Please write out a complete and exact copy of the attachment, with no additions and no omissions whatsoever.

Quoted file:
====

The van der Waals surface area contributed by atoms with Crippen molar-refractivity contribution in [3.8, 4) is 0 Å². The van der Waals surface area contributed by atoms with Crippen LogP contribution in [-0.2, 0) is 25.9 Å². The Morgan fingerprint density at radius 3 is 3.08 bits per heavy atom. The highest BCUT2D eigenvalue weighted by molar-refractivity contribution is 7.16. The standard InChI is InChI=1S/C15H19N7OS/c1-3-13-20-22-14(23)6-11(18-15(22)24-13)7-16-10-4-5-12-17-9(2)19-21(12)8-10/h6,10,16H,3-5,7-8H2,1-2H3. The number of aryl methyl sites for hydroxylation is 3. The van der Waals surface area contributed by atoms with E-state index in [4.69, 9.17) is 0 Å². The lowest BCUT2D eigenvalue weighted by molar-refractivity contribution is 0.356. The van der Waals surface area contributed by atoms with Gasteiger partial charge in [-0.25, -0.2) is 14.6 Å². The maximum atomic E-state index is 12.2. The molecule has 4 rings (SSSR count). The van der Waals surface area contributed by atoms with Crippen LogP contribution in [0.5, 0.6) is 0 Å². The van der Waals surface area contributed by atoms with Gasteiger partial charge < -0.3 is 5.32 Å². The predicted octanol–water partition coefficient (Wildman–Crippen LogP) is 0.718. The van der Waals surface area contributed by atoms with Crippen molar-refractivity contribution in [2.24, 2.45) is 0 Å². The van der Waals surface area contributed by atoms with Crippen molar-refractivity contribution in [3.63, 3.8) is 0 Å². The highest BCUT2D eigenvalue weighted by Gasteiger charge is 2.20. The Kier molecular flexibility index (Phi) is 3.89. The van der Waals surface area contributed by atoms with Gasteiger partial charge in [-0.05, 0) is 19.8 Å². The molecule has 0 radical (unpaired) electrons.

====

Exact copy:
The van der Waals surface area contributed by atoms with Crippen molar-refractivity contribution in [3.8, 4) is 0 Å². The van der Waals surface area contributed by atoms with Crippen LogP contribution in [-0.2, 0) is 25.9 Å². The Morgan fingerprint density at radius 3 is 3.08 bits per heavy atom. The highest BCUT2D eigenvalue weighted by molar-refractivity contribution is 7.16. The standard InChI is InChI=1S/C15H19N7OS/c1-3-13-20-22-14(23)6-11(18-15(22)24-13)7-16-10-4-5-12-17-9(2)19-21(12)8-10/h6,10,16H,3-5,7-8H2,1-2H3. The number of aryl methyl sites for hydroxylation is 3. The van der Waals surface area contributed by atoms with E-state index in [4.69, 9.17) is 0 Å². The lowest BCUT2D eigenvalue weighted by molar-refractivity contribution is 0.356. The van der Waals surface area contributed by atoms with Gasteiger partial charge in [-0.25, -0.2) is 14.6 Å². The maximum atomic E-state index is 12.2. The molecule has 4 rings (SSSR count). The van der Waals surface area contributed by atoms with Crippen LogP contribution in [0.5, 0.6) is 0 Å². The van der Waals surface area contributed by atoms with Gasteiger partial charge < -0.3 is 5.32 Å². The predicted octanol–water partition coefficient (Wildman–Crippen LogP) is 0.718. The van der Waals surface area contributed by atoms with Crippen molar-refractivity contribution in [2.24, 2.45) is 0 Å². The van der Waals surface area contributed by atoms with Crippen molar-refractivity contribution in [3.63, 3.8) is 0 Å². The highest BCUT2D eigenvalue weighted by Gasteiger charge is 2.20. The Kier molecular flexibility index (Phi) is 3.89. The van der Waals surface area contributed by atoms with Gasteiger partial charge in [-0.05, 0) is 19.8 Å². The molecule has 0 radical (unpaired) electrons.